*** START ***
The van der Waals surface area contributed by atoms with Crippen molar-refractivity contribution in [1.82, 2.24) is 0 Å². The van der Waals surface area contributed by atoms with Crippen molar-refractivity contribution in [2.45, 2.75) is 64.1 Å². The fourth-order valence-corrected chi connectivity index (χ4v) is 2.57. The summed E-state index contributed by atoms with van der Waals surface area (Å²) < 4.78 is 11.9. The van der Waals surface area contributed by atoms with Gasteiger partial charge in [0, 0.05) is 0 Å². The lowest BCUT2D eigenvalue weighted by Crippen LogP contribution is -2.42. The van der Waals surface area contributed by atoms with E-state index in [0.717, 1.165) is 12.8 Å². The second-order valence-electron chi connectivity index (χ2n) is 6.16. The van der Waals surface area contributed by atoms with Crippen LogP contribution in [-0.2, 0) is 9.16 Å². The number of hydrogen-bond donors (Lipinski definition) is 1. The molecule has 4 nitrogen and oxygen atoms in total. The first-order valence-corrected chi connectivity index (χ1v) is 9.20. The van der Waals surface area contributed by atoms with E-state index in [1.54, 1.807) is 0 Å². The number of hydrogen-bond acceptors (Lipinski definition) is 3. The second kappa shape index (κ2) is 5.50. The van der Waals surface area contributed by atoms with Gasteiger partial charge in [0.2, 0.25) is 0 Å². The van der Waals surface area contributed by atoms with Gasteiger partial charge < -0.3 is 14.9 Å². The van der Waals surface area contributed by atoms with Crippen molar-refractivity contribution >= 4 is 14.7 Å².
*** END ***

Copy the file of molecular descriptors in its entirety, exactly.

The van der Waals surface area contributed by atoms with Crippen molar-refractivity contribution in [1.82, 2.24) is 0 Å². The van der Waals surface area contributed by atoms with Crippen molar-refractivity contribution in [2.45, 2.75) is 64.1 Å². The fourth-order valence-corrected chi connectivity index (χ4v) is 2.57. The summed E-state index contributed by atoms with van der Waals surface area (Å²) < 4.78 is 11.9. The van der Waals surface area contributed by atoms with Gasteiger partial charge in [0, 0.05) is 0 Å². The lowest BCUT2D eigenvalue weighted by Crippen LogP contribution is -2.42. The van der Waals surface area contributed by atoms with E-state index in [0.717, 1.165) is 12.8 Å². The second-order valence-electron chi connectivity index (χ2n) is 6.16. The van der Waals surface area contributed by atoms with Crippen LogP contribution in [-0.2, 0) is 9.16 Å². The number of hydrogen-bond donors (Lipinski definition) is 1. The molecule has 4 nitrogen and oxygen atoms in total. The first-order valence-corrected chi connectivity index (χ1v) is 9.20. The van der Waals surface area contributed by atoms with E-state index in [1.54, 1.807) is 0 Å². The number of hydrogen-bond acceptors (Lipinski definition) is 3. The second kappa shape index (κ2) is 5.50. The van der Waals surface area contributed by atoms with Gasteiger partial charge in [0.2, 0.25) is 0 Å². The van der Waals surface area contributed by atoms with Gasteiger partial charge < -0.3 is 14.9 Å². The van der Waals surface area contributed by atoms with Crippen molar-refractivity contribution >= 4 is 14.7 Å².